I turn to Amendment No. 37, which seeks to disapply Clause 5(5) in the case of discrimination relating to benefits in employment. It also disapplies the subsection in relation to occupational payments. The Committee will be aware that Clause 5(5) enables regulations to be made to specify additional circumstances in which less favourable treatment is taken to be justified.

It may be that the noble Baroness intends that the question of justification of less favourable treatment in pensions should be dealt with separately by regulations made under the new regulation-making power which she is proposing in Amendment No. 24. However, we must take great care to understand the possible effect of this Bill upon occupational pensions, and we have to accept that there will be cases where less favourable treatment will occur for wholly justifiable reasons.

There might be two kinds of case in which the occupational pension benefits of a disabled person might justifiably be less than those for a non-disabled person working next to him. The first is that pensions are almost always linked to pay. If there is a justifiable difference in the pay received by the two workers—perhaps, for example, because the disability means the disabled person has to work fewer hours—it must be right that the pension can also reflect that difference. I cannot believe that Members of the Committee would wish to require the employer to have to arrange for a full pension in such circumstances.

The second reason is that the disability may create actuarial risks which the employer or the pension fund should not have to take. For example, depending on the circumstances, we believe that an employer who takes on an employee who is terminally ill can be justified in refusing such a person cover under any scheme he operates for death-in-service benefits. The removal of any justification in the case of these benefits and payments would place quite unwarranted burdens on employers. For that reason, the Government cannot accept this amendment.

I turn now to Amendment No. 24. This provides a power to make regulations to deal with the detailed issues which may arise regarding the application of Part II of the

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Bill to occupational pensions. I have already indicated that the Government accept that Part II applies to occupational pensions. Part III indicates that it applies to the provision of insurance services and enables the details to be set out in regulations. We agree that similar provision is required for Part II. We have received representations about the Bill's coverage of occupational pensions and the important issues that may be involved. We are considering this whole matter carefully including when occupational pension benefits of a disabled person might justifiably be less than those for a non-disabled person, in the context of both Part II and Part III, and will take account of the points that have been made by the noble Baroness in the debate today. It may well be that we need regulation-making powers to deal with the detail of such justifications along the lines I mentioned earlier. I cannot support this amendment but we shall consider this matter further and I shall come back to the House on the point at Report. I hope that that gives the noble Baroness the assurance she seeks.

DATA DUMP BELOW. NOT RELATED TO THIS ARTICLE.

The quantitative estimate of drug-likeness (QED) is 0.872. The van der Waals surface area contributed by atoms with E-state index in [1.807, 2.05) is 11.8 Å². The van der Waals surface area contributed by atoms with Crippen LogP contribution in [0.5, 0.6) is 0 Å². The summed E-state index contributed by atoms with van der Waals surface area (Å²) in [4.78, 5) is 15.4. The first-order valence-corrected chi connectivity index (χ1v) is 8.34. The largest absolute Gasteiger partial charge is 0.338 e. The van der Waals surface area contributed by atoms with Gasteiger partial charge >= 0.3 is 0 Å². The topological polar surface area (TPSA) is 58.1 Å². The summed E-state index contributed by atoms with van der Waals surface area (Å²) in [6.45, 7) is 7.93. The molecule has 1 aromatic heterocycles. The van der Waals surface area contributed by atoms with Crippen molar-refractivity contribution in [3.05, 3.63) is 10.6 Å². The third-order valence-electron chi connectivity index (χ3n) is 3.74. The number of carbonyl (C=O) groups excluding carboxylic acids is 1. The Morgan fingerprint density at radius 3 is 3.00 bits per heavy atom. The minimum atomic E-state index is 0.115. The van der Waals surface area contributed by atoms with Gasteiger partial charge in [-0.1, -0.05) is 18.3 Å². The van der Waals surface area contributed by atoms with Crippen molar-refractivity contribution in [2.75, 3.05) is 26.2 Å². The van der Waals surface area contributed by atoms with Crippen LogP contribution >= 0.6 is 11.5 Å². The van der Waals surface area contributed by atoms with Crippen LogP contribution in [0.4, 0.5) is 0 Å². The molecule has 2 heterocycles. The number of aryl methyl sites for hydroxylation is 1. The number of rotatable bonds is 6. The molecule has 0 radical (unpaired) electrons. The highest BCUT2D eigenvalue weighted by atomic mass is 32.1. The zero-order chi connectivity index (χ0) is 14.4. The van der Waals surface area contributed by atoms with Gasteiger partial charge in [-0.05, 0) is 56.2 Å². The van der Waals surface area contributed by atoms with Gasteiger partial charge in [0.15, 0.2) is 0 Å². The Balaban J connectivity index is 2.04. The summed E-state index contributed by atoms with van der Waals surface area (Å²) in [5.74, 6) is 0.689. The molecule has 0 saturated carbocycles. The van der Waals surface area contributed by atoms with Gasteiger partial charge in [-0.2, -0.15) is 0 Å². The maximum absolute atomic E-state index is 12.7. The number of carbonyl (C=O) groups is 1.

7.15 p.m.

Baroness Turner of Camden: I am obliged to the Minister for his response to the three amendments. I am not at all satisfied with some of the points that he made—in particular in regard to the points that he made about the possibility of paying a different pension because pensions would be linked to pay. In most pension schemes it is accepted that a pension is linked to the pay that one receives. Of course, a final salary scheme is designed quite specifically to ensure that it is linked to the final pay. I do not see any problem about that and nor would most people concerned with disability or disabled persons in employment.

We are concerned about a situation in which a person may be debarred altogether from participating in the occupational scheme that is available to other employees who are not disabled in the same employment. However, I note that the Minister is considering what has been said and is considering the submissions that have been made by organisations concerned with occupational pensions and with disabled people generally who are worried about whether or not they will have access to occupational pension schemes. Therefore, we shall await with interest to see what the Government propose to do on Report and whether they produce the kind of amendments which we believe will be necessary to protect the interests of disabled persons who will otherwise will not, in our view, be protected adequately and have adequate access to occupational schemes. Having said that, I beg leave to withdraw the amendment.

Amendment, by leave, withdrawn.